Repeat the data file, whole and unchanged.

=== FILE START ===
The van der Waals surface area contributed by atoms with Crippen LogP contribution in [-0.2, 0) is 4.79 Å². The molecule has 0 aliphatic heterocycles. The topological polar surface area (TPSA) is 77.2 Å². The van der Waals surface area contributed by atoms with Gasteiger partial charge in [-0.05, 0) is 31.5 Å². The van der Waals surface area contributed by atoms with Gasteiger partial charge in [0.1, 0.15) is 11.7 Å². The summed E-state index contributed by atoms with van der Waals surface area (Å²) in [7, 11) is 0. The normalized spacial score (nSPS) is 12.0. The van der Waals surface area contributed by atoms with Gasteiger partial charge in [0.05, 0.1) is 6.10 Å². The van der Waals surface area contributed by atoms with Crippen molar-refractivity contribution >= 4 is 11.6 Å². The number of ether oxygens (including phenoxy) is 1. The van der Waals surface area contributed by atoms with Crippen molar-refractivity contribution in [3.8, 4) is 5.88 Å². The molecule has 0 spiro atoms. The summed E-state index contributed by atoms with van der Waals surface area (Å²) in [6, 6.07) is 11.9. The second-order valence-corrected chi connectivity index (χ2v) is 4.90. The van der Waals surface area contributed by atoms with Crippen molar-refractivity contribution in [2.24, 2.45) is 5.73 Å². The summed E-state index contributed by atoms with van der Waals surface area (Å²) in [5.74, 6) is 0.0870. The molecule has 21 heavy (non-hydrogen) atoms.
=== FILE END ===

The van der Waals surface area contributed by atoms with Crippen LogP contribution in [-0.2, 0) is 4.79 Å². The molecule has 0 aliphatic heterocycles. The topological polar surface area (TPSA) is 77.2 Å². The van der Waals surface area contributed by atoms with Gasteiger partial charge in [-0.05, 0) is 31.5 Å². The van der Waals surface area contributed by atoms with Gasteiger partial charge in [0.1, 0.15) is 11.7 Å². The summed E-state index contributed by atoms with van der Waals surface area (Å²) in [7, 11) is 0. The normalized spacial score (nSPS) is 12.0. The van der Waals surface area contributed by atoms with Gasteiger partial charge in [0.05, 0.1) is 6.10 Å². The van der Waals surface area contributed by atoms with Crippen molar-refractivity contribution >= 4 is 11.6 Å². The number of ether oxygens (including phenoxy) is 1. The van der Waals surface area contributed by atoms with Crippen molar-refractivity contribution in [3.8, 4) is 5.88 Å². The molecule has 0 spiro atoms. The summed E-state index contributed by atoms with van der Waals surface area (Å²) in [6, 6.07) is 11.9. The second-order valence-corrected chi connectivity index (χ2v) is 4.90. The van der Waals surface area contributed by atoms with Crippen molar-refractivity contribution in [2.24, 2.45) is 5.73 Å². The summed E-state index contributed by atoms with van der Waals surface area (Å²) in [5.74, 6) is 0.0870. The molecule has 21 heavy (non-hydrogen) atoms.